means for identifying a peak value from the set of resultant values; and
means for locating the candidate target as a function of a position within the image of the pixel that corresponds with the identified peak value;
means for processing pixels associated with the selected images using the elliptical Laplacian operator;
for each selected image, means for generating a vector comprising a set of resultant values, where each resultant value reflects the processing of a corresponding pixel in a corresponding, selected image;
means for identifying a peak value for each vector associated with a selected image; and
means for locating the candidate target as a function of a pixel position corresponding with the peak value identified in one or more of the selected images.
16. The system of claim 15, wherein said means for selecting one or more of the down-sampled images comprises:
means for selecting the one or more down-sampled images based on an expected target range.
17. The system of claim 15, wherein said elliptical Laplacian pre-screen filter further comprises:
means for comparing the identified peak value to a threshold value, wherein the threshold value is a function of image background values.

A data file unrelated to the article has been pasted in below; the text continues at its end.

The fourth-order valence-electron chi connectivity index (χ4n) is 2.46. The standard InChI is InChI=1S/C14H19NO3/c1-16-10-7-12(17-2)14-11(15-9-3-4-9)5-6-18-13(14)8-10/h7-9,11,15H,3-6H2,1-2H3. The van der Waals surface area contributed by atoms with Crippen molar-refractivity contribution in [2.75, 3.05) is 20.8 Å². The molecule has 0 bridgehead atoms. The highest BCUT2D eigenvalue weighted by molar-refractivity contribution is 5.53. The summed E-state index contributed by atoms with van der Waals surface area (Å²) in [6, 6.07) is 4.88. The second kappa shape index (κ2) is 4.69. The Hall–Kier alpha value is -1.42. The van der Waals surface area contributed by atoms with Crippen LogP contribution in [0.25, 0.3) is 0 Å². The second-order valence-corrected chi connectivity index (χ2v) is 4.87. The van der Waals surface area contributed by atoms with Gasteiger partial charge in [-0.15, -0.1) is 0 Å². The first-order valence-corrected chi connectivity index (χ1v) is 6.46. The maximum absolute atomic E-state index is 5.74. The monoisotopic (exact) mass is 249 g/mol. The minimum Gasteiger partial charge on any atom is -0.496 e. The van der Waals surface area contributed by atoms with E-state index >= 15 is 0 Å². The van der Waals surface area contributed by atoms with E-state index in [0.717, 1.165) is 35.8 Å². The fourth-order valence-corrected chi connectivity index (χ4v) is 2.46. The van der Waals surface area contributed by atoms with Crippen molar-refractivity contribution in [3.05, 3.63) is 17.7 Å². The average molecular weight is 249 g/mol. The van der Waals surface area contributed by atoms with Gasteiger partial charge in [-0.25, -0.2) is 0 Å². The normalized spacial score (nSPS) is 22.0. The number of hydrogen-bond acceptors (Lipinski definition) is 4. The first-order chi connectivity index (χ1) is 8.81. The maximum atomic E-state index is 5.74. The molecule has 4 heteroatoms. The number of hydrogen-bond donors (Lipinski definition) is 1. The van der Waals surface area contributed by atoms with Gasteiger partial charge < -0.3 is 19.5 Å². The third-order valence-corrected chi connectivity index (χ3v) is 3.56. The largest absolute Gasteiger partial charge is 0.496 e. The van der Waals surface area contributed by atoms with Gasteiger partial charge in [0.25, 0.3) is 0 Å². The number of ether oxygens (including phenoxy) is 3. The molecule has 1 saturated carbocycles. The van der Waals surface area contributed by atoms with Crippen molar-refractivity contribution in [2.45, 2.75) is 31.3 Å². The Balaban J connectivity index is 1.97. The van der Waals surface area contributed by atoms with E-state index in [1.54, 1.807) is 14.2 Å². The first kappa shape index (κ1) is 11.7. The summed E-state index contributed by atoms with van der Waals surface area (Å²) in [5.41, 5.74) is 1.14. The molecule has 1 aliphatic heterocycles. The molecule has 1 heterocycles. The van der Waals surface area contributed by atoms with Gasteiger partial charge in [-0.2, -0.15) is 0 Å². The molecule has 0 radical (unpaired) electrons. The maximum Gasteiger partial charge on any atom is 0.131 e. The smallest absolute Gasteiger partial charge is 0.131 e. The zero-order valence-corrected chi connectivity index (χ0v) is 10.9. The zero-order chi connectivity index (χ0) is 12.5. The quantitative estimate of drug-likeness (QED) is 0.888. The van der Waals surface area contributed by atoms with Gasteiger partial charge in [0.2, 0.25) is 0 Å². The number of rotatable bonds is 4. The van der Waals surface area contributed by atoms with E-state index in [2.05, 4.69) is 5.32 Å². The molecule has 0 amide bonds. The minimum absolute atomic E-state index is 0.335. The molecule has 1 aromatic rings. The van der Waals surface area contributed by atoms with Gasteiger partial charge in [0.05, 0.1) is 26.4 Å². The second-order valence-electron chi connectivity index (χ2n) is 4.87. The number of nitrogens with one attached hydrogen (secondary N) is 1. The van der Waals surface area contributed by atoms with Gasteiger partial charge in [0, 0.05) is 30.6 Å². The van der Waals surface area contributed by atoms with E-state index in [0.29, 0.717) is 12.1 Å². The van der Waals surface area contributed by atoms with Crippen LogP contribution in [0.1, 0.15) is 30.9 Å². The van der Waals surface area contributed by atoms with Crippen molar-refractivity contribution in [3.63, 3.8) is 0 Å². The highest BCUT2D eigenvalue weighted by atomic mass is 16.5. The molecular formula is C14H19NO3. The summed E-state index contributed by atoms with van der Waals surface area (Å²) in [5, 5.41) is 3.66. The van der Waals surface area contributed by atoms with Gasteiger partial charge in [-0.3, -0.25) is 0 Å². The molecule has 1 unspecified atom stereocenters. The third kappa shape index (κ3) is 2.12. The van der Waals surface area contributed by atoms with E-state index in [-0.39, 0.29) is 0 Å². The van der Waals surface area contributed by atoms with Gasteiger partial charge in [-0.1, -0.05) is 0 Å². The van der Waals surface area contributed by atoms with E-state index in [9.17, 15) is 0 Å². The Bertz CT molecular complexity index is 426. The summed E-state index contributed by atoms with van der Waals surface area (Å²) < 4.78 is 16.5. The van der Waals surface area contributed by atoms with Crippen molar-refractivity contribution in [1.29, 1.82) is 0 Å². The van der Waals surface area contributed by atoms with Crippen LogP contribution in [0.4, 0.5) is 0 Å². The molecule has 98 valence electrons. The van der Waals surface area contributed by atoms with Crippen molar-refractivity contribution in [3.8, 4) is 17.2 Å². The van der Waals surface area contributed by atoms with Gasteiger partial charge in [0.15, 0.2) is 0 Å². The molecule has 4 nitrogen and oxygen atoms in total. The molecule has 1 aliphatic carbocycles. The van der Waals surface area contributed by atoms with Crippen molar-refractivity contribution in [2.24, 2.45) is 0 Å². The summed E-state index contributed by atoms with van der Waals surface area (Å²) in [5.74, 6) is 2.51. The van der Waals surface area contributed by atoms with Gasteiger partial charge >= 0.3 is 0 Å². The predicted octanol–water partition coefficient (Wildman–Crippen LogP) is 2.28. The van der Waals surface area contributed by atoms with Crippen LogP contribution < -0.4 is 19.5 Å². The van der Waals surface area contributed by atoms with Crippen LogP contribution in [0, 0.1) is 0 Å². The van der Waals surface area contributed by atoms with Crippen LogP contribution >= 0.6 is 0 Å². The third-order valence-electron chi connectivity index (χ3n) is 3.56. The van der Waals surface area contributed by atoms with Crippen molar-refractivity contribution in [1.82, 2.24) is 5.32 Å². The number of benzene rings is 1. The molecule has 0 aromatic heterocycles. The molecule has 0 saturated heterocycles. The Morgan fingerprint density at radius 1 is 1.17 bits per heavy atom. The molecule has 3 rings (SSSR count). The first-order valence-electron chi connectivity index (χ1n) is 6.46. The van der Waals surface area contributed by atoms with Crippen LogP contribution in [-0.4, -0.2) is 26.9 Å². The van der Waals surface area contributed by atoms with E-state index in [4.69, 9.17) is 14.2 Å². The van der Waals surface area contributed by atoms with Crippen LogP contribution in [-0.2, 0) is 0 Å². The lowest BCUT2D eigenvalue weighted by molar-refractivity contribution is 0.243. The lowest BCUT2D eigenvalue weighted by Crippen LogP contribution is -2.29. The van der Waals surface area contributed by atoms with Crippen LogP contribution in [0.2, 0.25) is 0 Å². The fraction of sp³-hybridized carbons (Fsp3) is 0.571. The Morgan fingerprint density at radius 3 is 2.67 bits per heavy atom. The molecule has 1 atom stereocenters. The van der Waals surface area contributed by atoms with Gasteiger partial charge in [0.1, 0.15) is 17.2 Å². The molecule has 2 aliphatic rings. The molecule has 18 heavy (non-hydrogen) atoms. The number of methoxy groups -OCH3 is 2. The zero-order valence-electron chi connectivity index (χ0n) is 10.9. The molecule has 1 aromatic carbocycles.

18. The system of claim 15 further comprising:
a target delineator;
a feature extractor; and
a target classifier.
Description
BACKGROUND OF THE INVENTION

1. Field of the Invention

The present invention relates to target recognition. More particularly, the present invention relates to automatic target recognition systems which employ a filter to pre-screen image data and nominate candidate targets.

2. Background Information

Weapon system performance, and in particular, military weapon system performance is generally measured in terms of system accuracy. In weapon delivery systems, accuracy may depend on the system's ability to deliver a weapon on target. In weapon systems that track targets, accuracy typically depends on the ability to periodically or continuously establish the correct position of a target. To improve accuracy, these systems often employ automatic target recognition systems and/or techniques.

Automatic target recognition generally involves processing large quantities of image data (e.g., thermal image data) in order to identify and locate candidate targets. Automatic target recognition system performance, in turn, is generally measured in terms of probability of detection (Pd) and probability of false detection (Pfd), where Pd represents the likelihood that the system correctly detected and classified a target as a true target, and where Pfd represents the likelihood that the system incorrectly classified a non-target as a true target. Curve A in FIG. 1 illustrates the relationship between Pd and Pfd for a typical automatic target recognition system. Clearly, it is more desirable to have a system which maximizes Pd while minimizing Pfd, as indicated by the dotted line to the left of curve A, as compared to the dashed line to the right of curve A.